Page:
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The page below is a sample from the LabCE course Laboratory Evaluation of the Lupus Anticoagulant found in Antiphospholipid Syndrome (APS). Access the complete course and earn ASCLS P.A.C.E.-approved continuing education credits by subscribing online.

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Antiphospholipid Syndrome

Antiphospholipid syndrome (APS) is condition in which a heterogeneous group of antibodies, IgG, IgM or both, are produced that are directed against phospholipid-protein complexes. Antiphospholipid antibodies found in Antiphospholipid Syndrome include lupus anticoagulants (LA) , anti-cardiolipin antibodies (ACA). and anticardiolipin beta 2 glycoprotein (anti-B2 GP1) complexes. Identified in the mid-1980s by Hughes as a condition associated with Systemic Lupus Erythematosus it has more recently been recognized to occur in three forms. Primary Antiphospholipid Syndrome (Primary APS) occurs in patients with no other systemic autoimmune disorder, associated APS occurs in patients with other systemic autoimmune disorders such as SLE and Rheumatoid Arthritis (RA) and catastrophic APS is when there is multiple organ thrombosis and failure with a mortality rate of more than 50%.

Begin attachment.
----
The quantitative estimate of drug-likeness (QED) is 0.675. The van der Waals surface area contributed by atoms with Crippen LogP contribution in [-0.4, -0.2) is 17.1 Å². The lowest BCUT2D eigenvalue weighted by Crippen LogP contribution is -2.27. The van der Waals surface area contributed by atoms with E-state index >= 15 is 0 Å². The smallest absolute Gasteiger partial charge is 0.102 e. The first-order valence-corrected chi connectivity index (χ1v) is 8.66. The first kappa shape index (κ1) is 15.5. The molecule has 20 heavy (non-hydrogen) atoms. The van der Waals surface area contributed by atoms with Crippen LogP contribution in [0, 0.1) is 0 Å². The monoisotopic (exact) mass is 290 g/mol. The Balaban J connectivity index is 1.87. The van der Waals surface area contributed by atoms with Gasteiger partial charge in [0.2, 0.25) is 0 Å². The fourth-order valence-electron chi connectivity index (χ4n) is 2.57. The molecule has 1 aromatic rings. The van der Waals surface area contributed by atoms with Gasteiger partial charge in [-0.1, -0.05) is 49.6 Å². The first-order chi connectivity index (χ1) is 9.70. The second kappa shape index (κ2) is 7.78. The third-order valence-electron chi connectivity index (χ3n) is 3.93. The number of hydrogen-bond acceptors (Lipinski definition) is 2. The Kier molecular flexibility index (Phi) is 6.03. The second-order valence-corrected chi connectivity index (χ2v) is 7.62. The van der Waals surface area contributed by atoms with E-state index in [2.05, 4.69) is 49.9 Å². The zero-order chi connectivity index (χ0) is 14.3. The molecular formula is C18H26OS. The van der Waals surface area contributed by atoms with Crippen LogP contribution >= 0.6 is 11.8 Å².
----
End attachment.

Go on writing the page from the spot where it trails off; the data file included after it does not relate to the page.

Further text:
Within the larger classification of APS, two additional syndromes have been identified: the Anticardiolipin Antibody (aCL) syndrome and the Lupus Anticoagulant Syndrome (LAC). Both syndromes can be associated with thrombosis, thrombocytopenia or fetal loss.
The prevalence of APS is approximately 5% in the general population and increases with age. Antibodies linked to thromboembolic events are those that are directed toward anionic phospholipids. One proposed mechanism suggests that annexin A2 meditates endothelial cell activation by antiphospholipids and anti-beta 2 glycoprotein 1 antibodies. Normally annexin V prevents the formation of coagulation complexes on the phospholipid surface. Disruption of annexin V by the antiphospholipids could lead to endothelial cell activation with increased coagulation complex formation and thrombosis.